Slender Man: Summoned to the Big Screen, But Does it Work?
From creepypasta to movie theaters, what Slender Man lacks in the script is made up for in jump scares.
One could not imagine that Eric Knudsen would have known he was about to create an Urban Legend that would still be relevant almost a decade later. In 2009, Eric (under the pseudonym Victor Surge) submitted two photos for a paranormal Photoshop contest. The faceless, multi-limbed, and well-dressed man who took children became the subject of many ghost stories told around campfires and sleepovers.
Capitalizing on the lore of Slender Man, an atmospheric horror video game was released in 2012 by Parsec Productions. Slender: The Eight Pages had players searching the dark woods for pages, all while avoiding the tall man. The multi-level game also featured links to forums and conspiracy sites. The following year, a sequel was released titled Slender: The Arrival, which ironically has a main character named Kate sharing the same name as a key character in the 2018 movie.
Prior to seeing the movie, mostly negative reviews had come to mind. As a result, there was some slight trepidation in approaching the movie. However, within the first 20 minutes, it was easy to forget those reviews and really enjoy the movie. Despite the cast lacking any big box office names and the lack of superbly-written dialogue, the movie was bathed in jump scares and had some quality special effects.
The movie follows four teenage girls who one day decide to research how to and subsequently summon Slender Man. While three of them believe it was just a waste of time, one falls prey to the lure the tall man is believed to have on youth. Soon the remaining girls begin to experience the dangers of encountering Slender Man.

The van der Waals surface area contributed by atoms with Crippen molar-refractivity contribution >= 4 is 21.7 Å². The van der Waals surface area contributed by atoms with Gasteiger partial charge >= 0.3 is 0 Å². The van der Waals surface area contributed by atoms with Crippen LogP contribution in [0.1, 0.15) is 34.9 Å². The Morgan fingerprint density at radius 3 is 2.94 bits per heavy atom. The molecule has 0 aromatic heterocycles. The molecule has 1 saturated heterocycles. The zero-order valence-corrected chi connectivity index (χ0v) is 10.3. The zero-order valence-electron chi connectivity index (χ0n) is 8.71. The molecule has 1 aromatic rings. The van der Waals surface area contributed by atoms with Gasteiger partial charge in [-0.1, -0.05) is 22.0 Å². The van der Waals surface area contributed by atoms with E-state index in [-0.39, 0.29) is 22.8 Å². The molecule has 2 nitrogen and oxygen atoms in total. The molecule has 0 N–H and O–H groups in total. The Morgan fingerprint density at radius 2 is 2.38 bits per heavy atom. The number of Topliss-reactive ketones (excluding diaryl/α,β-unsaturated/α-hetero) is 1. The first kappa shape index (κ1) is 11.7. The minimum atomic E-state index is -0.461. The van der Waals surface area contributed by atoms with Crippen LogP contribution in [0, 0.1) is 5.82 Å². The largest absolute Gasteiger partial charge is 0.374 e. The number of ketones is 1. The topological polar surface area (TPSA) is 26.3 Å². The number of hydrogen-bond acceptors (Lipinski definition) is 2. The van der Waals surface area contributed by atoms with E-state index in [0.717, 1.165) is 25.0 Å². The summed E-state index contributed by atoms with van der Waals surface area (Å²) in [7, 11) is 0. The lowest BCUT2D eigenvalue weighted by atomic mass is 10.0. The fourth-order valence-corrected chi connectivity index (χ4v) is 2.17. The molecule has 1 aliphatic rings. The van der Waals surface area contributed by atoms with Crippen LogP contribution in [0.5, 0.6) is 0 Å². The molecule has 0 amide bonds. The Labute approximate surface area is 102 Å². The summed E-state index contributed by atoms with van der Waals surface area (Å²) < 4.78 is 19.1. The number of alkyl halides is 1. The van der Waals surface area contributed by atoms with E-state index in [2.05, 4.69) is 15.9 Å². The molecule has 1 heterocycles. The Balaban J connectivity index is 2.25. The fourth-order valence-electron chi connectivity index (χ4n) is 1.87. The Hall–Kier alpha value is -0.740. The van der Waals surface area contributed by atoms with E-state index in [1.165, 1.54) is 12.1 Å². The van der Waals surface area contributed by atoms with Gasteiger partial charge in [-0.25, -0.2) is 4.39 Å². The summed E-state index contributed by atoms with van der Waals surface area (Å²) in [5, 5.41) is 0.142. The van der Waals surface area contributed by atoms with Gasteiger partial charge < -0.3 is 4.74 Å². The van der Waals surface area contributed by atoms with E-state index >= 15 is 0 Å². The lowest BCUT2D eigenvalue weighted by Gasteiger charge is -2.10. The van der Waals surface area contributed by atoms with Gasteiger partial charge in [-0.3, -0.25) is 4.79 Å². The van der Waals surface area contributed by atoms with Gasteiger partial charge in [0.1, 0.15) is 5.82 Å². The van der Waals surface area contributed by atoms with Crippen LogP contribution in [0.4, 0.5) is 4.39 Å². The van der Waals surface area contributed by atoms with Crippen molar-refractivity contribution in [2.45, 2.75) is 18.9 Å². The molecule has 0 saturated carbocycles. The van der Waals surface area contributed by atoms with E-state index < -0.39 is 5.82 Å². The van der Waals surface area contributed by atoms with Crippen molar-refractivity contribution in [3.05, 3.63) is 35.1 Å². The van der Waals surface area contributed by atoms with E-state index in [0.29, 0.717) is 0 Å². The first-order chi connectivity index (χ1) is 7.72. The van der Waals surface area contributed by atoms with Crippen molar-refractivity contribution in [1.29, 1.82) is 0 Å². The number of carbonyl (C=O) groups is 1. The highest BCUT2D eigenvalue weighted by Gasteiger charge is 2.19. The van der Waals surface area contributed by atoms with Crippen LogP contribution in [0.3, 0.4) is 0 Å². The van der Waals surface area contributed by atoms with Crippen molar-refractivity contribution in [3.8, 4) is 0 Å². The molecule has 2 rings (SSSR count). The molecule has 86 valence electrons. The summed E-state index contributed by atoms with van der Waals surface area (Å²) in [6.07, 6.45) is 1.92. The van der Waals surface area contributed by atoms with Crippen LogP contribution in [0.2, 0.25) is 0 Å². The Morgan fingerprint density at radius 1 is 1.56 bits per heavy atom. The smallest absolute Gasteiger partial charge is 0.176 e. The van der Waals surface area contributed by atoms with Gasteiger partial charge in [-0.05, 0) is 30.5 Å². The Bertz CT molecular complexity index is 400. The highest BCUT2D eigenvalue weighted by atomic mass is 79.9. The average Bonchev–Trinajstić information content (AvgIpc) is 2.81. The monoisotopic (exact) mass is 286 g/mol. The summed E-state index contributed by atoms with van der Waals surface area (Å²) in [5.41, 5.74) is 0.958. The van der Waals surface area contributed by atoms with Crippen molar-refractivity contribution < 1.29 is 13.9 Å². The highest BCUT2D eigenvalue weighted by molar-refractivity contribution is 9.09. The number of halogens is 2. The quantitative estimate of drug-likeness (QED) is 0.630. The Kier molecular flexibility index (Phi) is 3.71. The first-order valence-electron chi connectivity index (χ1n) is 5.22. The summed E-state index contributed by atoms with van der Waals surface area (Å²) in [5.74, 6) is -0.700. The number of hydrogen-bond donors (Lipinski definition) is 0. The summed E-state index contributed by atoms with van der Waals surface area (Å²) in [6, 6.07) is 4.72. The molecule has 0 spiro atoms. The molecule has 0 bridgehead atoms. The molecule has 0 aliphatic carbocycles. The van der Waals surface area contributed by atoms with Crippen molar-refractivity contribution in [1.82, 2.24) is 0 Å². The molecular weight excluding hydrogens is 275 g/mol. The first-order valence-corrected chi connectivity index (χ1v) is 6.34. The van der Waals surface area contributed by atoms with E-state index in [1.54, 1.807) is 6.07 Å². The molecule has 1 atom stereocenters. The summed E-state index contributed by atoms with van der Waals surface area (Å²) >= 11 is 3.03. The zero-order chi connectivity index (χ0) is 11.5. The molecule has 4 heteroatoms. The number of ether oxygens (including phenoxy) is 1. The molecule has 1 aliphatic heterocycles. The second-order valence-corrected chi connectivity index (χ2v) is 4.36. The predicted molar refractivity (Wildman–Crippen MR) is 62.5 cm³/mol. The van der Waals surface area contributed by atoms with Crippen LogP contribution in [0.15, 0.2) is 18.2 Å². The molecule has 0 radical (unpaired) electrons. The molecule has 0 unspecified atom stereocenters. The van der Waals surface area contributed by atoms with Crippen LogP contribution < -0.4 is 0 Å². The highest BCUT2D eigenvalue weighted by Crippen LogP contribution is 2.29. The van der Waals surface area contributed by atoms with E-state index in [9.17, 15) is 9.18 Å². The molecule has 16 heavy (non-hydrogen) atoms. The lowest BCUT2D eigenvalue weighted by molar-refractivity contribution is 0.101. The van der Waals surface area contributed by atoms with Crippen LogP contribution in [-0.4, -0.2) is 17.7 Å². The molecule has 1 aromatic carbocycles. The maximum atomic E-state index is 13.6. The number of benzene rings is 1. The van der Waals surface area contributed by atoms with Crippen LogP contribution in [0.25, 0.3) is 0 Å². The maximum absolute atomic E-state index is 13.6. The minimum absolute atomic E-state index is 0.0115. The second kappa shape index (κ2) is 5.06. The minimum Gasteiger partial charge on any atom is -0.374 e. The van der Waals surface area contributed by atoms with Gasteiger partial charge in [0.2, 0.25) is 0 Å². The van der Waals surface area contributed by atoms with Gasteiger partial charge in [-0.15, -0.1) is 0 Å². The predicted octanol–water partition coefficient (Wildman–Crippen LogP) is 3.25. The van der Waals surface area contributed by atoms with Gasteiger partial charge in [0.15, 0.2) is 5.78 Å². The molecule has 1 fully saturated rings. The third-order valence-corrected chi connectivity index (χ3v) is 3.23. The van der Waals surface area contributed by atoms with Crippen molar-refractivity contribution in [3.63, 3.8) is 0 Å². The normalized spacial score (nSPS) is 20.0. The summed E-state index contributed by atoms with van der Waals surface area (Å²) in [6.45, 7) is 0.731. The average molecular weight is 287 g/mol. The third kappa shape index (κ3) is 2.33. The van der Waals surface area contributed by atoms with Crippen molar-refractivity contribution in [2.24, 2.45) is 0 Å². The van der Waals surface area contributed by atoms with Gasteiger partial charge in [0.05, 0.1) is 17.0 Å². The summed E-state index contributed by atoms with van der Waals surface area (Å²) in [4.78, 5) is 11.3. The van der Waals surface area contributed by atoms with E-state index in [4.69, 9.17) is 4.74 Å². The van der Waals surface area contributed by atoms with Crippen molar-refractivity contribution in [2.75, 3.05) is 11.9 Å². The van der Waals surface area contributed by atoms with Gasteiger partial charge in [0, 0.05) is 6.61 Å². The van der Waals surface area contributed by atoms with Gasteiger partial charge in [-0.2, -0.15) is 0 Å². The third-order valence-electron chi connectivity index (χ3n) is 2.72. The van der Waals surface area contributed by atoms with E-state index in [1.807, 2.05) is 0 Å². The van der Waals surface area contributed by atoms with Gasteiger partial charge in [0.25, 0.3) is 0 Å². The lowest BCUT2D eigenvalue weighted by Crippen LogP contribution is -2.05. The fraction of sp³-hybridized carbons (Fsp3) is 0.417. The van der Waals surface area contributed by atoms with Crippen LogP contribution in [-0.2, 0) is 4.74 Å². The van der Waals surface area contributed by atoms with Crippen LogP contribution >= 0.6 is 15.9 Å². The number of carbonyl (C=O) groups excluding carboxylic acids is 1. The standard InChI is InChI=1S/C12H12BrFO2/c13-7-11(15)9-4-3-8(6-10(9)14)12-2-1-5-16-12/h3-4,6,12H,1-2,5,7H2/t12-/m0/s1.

Clocking in at 93 minutes, the movie had a satisfying flow throughout. With the addition of ominous sound effects and moments of occult images enhanced by stroboscopic lights, the movie provided frightening scenes and a dozen jump scares. Visually, you have to give credit to the designers who did an amazing job on the forests and scenery. The visions of the tall man fading in and out when the characters caught glimpses of him were quite impressive. The library scene in particular was one of the best in the film.
With the help of befitting jump scares, sinister sound effects, and stock and news images of Slender Man, the film wasn’t a bust. It was fast-paced and a comfortable length to keep this viewer interested. With a couple of still-unanswered questions by the end of the film, it seemed to set itself up for a sequel. Now, if only a more experienced writer and producer would get their hands on it, the sequel could surpass the original.
Inadequate screenwriting, a lack of popular actors, and missing backstory about the myth hindered this movie from reaching its full potential. With an increased budget and a reputable writer and director, the myth could have come alive on screen and garnered more positive feedback. This viewer was constantly asking “where is everyone?” when the streets and public places were barren. The outcome of one character never being answered by the end of the movie was a bit disappointing, unless they’re hoping to use that as a door to a sequel in the future.
While Slender Man may not reign king alongside his peers in the horror genre, it still is a good movie. Unfortunately, due to backlash, Sony Pictures/Screen Gems purposely cut key scenes from the finished film. For those who have watched the trailer earlier this year, you can clearly see what is missing. Sadly, in 2014, two girls attacked a third and reported that it was Slender Man who made them do it.
The court case catapulted the tall man to household name status when the two teens were given lengthy prison sentences. The victim survived, but one can only guess that Sony decided to remove certain scenes which may have been too "real" to those close to the incident.
If you’re looking for a movie with some great jump scares, Slender Man will do just that. Just remember, if he sees you, he owns you.